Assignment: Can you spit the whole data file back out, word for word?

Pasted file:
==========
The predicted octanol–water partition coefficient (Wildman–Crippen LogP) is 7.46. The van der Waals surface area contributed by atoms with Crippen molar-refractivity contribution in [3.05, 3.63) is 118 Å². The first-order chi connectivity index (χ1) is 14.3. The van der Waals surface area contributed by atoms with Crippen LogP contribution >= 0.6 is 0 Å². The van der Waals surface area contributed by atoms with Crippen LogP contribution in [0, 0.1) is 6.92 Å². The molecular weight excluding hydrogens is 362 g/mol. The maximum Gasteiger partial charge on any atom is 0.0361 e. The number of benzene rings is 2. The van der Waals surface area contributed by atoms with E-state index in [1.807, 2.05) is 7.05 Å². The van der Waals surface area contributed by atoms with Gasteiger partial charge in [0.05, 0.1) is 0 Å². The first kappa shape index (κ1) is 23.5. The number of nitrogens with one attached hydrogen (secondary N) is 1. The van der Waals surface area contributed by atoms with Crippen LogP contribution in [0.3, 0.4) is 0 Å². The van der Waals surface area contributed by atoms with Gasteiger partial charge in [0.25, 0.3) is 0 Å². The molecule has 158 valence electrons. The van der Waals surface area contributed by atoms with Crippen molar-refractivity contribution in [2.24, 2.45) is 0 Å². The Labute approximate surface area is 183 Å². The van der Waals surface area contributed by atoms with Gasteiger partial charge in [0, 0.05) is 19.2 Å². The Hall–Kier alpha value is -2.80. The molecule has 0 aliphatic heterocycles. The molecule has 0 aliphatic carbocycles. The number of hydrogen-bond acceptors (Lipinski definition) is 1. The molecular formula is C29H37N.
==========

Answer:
The predicted octanol–water partition coefficient (Wildman–Crippen LogP) is 7.46. The van der Waals surface area contributed by atoms with Crippen molar-refractivity contribution in [3.05, 3.63) is 118 Å². The first-order chi connectivity index (χ1) is 14.3. The van der Waals surface area contributed by atoms with Crippen LogP contribution >= 0.6 is 0 Å². The van der Waals surface area contributed by atoms with Crippen LogP contribution in [0, 0.1) is 6.92 Å². The molecular weight excluding hydrogens is 362 g/mol. The maximum Gasteiger partial charge on any atom is 0.0361 e. The number of benzene rings is 2. The van der Waals surface area contributed by atoms with E-state index in [1.807, 2.05) is 7.05 Å². The van der Waals surface area contributed by atoms with Gasteiger partial charge in [0.05, 0.1) is 0 Å². The first kappa shape index (κ1) is 23.5. The number of nitrogens with one attached hydrogen (secondary N) is 1. The van der Waals surface area contributed by atoms with Crippen LogP contribution in [0.3, 0.4) is 0 Å². The van der Waals surface area contributed by atoms with Gasteiger partial charge in [0.25, 0.3) is 0 Å². The molecule has 158 valence electrons. The van der Waals surface area contributed by atoms with Crippen molar-refractivity contribution in [2.24, 2.45) is 0 Å². The Labute approximate surface area is 183 Å². The van der Waals surface area contributed by atoms with Gasteiger partial charge in [0, 0.05) is 19.2 Å². The Hall–Kier alpha value is -2.80. The molecule has 0 aliphatic heterocycles. The molecule has 0 aliphatic carbocycles. The number of hydrogen-bond acceptors (Lipinski definition) is 1. The molecular formula is C29H37N.